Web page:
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THE CLIMATE OF IRELAND
Mostly mild and moist

by Denis Fitzgerald

Ireland is situated on the eastern edge of the North Atlantic Ocean between 51deg.N and 56deg.N latitude and comes strongly under the influence of the westerly windflow of these middle latitudes. The warm waters of the Gulf Stream cause sea temperatures around Ireland to be a good deal higher than the average in this latitude band, and the prevailing westerly winds carry air from over these waters across the country and thereby cause Ireland to miss the extremes of temperature of continental climates and gives the Irish climate its temperate, changerable character. While Atlantic weather systems are the dominant influence on Irish weather, there are times when the winds blow from the continent of Europe, which in Summer usually gives warmer weather, and in Winter, cold weather.

Gentle Rain - little snow
Average annual rainfall varies between 750 and 1000 millimetres (30 to 40 inches) in the drier eastern part of the country, while most other parts have average yearly totals of between 1000 and 1350mm (40 to 54 inches). The intensity of the rainfall is generally low: Dublin Airportís 750mm per year falls in about 550 hours. In continental areas with comparable annual averages the rain usually falls in shorter, heavier outbreaks.

This rainfall is well distributed throughout the year: the months from February to July form the drier half of the year, but even so they still account for about 40% of the annual total. Months without rainfall are rare. Dry spells can occur at any time of the year but, fortunately, are most frequent in the Spring and Summer months between April and August.

Irish Winters are usually free from widespread, significant snowfalls. In the 1980s there were only two years - 1982 and 1987 - when snow persisted for some days and disrupted the normal pattern of life. January and February are the months when snow is most likely.

Temperate and Humid
The relatively warm seas around Irelandís coasts exert a moderating influence on both Winter and Summer temperatures. Air temperatures in excess of 25deg.C (77deg.F) have occurred only in the months April to October and 30deg.C (86deg.F) has been exceeded only in June July and August. Daily minimum values of -5deg.C (23deg.F) or lower have been recorded only in the months of October to May; if the threshold is lowered to -10deg.C (14deg.F) the period reduces from November to March. The extreme temperatures reached in over a hundred years of recording range from 19.4deg.C (- 2.9deg.F) to 33.4deg.C (92deg.F) which by continental standards is a modest temperature range.

January and February are the coldest months with mean air temperatures between 4deg.C (39deg.F) and 7deg.C (45deg.F). July and August are the warmest, with mean temperatures of 14deg.C (57deg.F) to 15deg.C (61deg.F). It is unusual for the mean maximum temperature in a Summer month to exceed 20deg.C (68deg.F) and for a Winter month to have a mean minimum temperature below -2deg.C (28deg.F).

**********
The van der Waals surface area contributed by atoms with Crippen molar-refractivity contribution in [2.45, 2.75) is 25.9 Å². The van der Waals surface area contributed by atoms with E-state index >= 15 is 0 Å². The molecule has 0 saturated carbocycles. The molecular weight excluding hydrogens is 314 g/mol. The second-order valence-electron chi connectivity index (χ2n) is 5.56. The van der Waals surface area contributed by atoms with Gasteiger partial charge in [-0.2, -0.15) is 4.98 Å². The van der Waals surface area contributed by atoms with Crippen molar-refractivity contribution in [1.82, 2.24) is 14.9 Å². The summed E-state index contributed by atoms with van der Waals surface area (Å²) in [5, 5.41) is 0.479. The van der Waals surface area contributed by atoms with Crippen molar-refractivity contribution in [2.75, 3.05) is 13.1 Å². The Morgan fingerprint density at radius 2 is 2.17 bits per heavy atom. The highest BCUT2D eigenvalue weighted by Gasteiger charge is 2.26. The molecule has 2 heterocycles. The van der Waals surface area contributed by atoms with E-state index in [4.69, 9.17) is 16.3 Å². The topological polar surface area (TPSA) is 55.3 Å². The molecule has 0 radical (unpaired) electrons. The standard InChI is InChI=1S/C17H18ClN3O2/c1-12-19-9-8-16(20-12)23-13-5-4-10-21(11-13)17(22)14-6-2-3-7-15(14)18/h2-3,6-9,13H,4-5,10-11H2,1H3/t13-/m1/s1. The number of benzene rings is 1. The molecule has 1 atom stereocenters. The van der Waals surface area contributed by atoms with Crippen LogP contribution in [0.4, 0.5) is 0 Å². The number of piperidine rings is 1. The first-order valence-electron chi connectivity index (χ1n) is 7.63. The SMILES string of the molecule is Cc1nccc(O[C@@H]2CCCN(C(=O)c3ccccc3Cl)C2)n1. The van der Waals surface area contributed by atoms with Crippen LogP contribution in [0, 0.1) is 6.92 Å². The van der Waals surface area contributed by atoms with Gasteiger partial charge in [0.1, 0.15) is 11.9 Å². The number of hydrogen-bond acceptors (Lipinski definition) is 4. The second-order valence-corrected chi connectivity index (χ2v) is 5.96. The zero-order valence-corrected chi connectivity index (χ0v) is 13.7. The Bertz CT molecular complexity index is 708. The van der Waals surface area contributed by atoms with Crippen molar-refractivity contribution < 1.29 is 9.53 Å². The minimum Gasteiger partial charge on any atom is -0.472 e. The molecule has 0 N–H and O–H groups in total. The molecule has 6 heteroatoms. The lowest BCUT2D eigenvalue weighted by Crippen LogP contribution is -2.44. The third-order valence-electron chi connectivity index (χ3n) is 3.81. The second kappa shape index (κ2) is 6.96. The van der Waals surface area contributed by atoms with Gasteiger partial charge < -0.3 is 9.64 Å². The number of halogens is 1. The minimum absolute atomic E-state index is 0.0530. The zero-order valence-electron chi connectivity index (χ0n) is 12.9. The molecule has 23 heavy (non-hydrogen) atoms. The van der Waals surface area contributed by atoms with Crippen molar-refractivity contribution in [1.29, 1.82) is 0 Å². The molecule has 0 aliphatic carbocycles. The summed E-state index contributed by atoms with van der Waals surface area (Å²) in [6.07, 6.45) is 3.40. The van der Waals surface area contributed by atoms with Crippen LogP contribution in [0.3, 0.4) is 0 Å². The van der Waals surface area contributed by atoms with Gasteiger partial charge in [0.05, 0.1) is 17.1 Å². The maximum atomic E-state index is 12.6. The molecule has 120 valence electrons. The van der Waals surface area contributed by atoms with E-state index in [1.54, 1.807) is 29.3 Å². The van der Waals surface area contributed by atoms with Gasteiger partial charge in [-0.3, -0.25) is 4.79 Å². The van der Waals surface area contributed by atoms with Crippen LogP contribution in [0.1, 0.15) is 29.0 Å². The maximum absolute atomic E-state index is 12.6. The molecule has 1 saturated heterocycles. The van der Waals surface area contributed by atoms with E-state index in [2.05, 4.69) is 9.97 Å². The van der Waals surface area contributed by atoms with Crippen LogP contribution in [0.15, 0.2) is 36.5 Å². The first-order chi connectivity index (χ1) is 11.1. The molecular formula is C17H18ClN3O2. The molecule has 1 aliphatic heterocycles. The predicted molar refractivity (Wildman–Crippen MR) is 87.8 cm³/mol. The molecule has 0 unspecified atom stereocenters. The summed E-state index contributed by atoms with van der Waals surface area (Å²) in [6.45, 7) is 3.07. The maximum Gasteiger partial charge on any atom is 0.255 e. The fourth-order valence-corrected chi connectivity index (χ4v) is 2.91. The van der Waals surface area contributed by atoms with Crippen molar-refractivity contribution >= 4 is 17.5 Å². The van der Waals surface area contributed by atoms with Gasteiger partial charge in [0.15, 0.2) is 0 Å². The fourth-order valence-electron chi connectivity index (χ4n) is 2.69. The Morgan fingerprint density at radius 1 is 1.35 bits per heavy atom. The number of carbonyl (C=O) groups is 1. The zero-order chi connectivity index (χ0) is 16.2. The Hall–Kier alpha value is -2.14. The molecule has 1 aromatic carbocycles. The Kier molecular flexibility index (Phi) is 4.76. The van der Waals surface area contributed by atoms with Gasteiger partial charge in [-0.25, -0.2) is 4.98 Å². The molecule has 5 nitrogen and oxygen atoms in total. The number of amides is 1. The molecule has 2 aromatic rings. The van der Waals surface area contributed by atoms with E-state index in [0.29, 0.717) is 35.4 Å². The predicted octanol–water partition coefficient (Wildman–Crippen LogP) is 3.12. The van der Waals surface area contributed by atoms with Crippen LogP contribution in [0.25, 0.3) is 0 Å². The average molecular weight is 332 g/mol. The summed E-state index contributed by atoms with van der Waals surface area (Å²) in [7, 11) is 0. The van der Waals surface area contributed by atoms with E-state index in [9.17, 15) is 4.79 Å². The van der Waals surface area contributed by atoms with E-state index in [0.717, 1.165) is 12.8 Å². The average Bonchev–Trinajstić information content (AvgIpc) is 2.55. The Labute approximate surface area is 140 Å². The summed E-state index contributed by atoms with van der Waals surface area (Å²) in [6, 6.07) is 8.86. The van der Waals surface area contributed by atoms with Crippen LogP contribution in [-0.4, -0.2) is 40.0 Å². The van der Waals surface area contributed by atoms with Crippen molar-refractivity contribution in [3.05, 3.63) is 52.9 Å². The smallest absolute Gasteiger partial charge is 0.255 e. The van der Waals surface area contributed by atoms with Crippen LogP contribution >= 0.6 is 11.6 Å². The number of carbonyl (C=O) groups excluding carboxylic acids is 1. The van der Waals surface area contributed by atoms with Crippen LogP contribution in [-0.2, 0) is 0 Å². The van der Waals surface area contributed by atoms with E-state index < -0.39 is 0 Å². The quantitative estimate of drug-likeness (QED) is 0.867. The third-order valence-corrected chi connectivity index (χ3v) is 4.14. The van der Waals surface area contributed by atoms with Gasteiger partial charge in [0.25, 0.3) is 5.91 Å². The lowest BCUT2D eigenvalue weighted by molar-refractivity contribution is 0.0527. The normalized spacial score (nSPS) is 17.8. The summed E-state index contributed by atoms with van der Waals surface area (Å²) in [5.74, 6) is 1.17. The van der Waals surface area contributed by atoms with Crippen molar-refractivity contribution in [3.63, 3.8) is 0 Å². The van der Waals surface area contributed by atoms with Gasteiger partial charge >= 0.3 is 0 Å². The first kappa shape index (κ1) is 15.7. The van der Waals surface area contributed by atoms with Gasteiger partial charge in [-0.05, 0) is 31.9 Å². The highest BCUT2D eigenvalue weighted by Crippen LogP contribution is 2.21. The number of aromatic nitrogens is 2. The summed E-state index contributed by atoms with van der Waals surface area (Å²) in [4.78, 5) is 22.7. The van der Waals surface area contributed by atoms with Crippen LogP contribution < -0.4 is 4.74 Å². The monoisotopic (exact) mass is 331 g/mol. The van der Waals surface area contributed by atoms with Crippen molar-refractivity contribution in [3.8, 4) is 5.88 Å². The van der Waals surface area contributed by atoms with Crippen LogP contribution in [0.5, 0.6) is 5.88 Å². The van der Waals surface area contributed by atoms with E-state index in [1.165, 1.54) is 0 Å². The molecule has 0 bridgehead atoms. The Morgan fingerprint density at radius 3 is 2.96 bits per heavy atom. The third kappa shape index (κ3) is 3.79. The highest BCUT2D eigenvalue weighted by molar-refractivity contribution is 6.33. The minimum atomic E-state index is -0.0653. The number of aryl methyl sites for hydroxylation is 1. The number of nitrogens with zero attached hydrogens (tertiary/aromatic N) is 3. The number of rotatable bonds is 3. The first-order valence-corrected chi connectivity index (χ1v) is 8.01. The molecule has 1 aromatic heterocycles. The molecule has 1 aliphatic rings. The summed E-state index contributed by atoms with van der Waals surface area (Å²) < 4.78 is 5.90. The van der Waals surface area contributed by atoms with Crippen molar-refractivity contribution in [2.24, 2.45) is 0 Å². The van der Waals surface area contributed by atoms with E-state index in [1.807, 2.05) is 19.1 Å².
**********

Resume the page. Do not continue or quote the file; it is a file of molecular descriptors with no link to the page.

Since the air reaching Ireland often has had a long passage over the ocean, relative humidity is generally high. Throughout the year relative humidity averages about 90% late at night and in the early morning. Typical mid-afternoon values range 65% to 70% between April and August and 75% to 85% during the months from October to February. However Ireland rarely if ever gets that combination of heat and humidity which causes indices of heat stress well known in some continental cities; high temperatures here usually occur with low relative humidity. The damp Winters are countered by widespread use of central heating but air conditioning in private dwellings to ensure comfort in summer is practically unknown (and hardly required!) Outdoor sports are played all year round but a fair degree of hardihood may be required to play golf or tennis in Winter.

A Cloudy Isle
Cloud manages to cover three quarters of sky on average and, generally speaking Ireland is not a destination for sun-worshippers. The length of day varies between 16 to 17 hours in late June and 7 hours in late December. The average duration of sunshine is 15% to 25% of the length of the day in December and 30% to 45% in late Spring and early Summer; the higher values in the northwest.

Wind
Situated in the zone of the mid-latitude westerlies, mean annual windspeeds range from 7 miles per hour in inland areas of the southeast to over 15 miles per hour near the northwest coast which averages about 40 days per year with gales compared with just 2 in some sheltered inland areas. Mean speeds are highest in the winter months, December to February, and lowest in July and August.

When is the best time to visit Ireland?
The outstanding characteristics of Irelandís climate is variability and averages can be misleading on specific occasions.

With that caveat in mind, we can say in general that July and August, the warmest months, are best overall but they are not the months of the lowest rainfall or highest sunshine. The brightest months are May and June when temperatures are also reasonably high. Indeed, spells of very pleasant weather can occur at any time between April and October.

Temperature conversion from Celsius to Fahrenheit:
Multiply by 9, Divide by 5 and add 32
For example: 25deg. C = 25 x 9 = 225 / 5 = 45 + 32 = 77deg.F

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